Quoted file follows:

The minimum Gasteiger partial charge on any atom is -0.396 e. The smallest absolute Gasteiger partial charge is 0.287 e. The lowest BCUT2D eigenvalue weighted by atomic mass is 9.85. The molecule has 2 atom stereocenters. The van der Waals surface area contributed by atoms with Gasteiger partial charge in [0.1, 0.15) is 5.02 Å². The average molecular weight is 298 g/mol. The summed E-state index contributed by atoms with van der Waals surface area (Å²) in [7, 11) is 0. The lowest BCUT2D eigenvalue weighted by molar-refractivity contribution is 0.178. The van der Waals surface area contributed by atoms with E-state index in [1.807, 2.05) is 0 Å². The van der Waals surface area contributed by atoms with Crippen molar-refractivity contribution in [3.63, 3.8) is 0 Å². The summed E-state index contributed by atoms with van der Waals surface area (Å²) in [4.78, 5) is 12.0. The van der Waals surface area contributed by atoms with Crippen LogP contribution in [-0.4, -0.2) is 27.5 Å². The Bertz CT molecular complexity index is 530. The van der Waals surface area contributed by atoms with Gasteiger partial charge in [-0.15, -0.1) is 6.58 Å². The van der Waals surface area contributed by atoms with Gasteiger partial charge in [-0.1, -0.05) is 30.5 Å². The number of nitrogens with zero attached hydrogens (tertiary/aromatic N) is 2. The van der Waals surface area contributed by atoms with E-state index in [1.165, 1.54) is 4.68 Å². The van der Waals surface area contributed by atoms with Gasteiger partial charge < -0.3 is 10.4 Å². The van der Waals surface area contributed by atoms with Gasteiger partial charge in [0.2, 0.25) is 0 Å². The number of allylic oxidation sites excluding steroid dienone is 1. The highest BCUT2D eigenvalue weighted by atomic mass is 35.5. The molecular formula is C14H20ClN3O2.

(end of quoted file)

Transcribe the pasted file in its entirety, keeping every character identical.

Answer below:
The minimum Gasteiger partial charge on any atom is -0.396 e. The smallest absolute Gasteiger partial charge is 0.287 e. The lowest BCUT2D eigenvalue weighted by atomic mass is 9.85. The molecule has 2 atom stereocenters. The van der Waals surface area contributed by atoms with Gasteiger partial charge in [0.1, 0.15) is 5.02 Å². The average molecular weight is 298 g/mol. The summed E-state index contributed by atoms with van der Waals surface area (Å²) in [7, 11) is 0. The lowest BCUT2D eigenvalue weighted by molar-refractivity contribution is 0.178. The van der Waals surface area contributed by atoms with E-state index in [1.807, 2.05) is 0 Å². The van der Waals surface area contributed by atoms with Crippen molar-refractivity contribution in [3.63, 3.8) is 0 Å². The summed E-state index contributed by atoms with van der Waals surface area (Å²) in [4.78, 5) is 12.0. The van der Waals surface area contributed by atoms with Crippen LogP contribution in [-0.4, -0.2) is 27.5 Å². The Bertz CT molecular complexity index is 530. The van der Waals surface area contributed by atoms with Gasteiger partial charge in [-0.15, -0.1) is 6.58 Å². The van der Waals surface area contributed by atoms with Gasteiger partial charge in [-0.1, -0.05) is 30.5 Å². The number of nitrogens with zero attached hydrogens (tertiary/aromatic N) is 2. The van der Waals surface area contributed by atoms with E-state index in [1.165, 1.54) is 4.68 Å². The van der Waals surface area contributed by atoms with Gasteiger partial charge < -0.3 is 10.4 Å². The van der Waals surface area contributed by atoms with Gasteiger partial charge in [0.2, 0.25) is 0 Å². The number of allylic oxidation sites excluding steroid dienone is 1. The highest BCUT2D eigenvalue weighted by atomic mass is 35.5. The molecular formula is C14H20ClN3O2.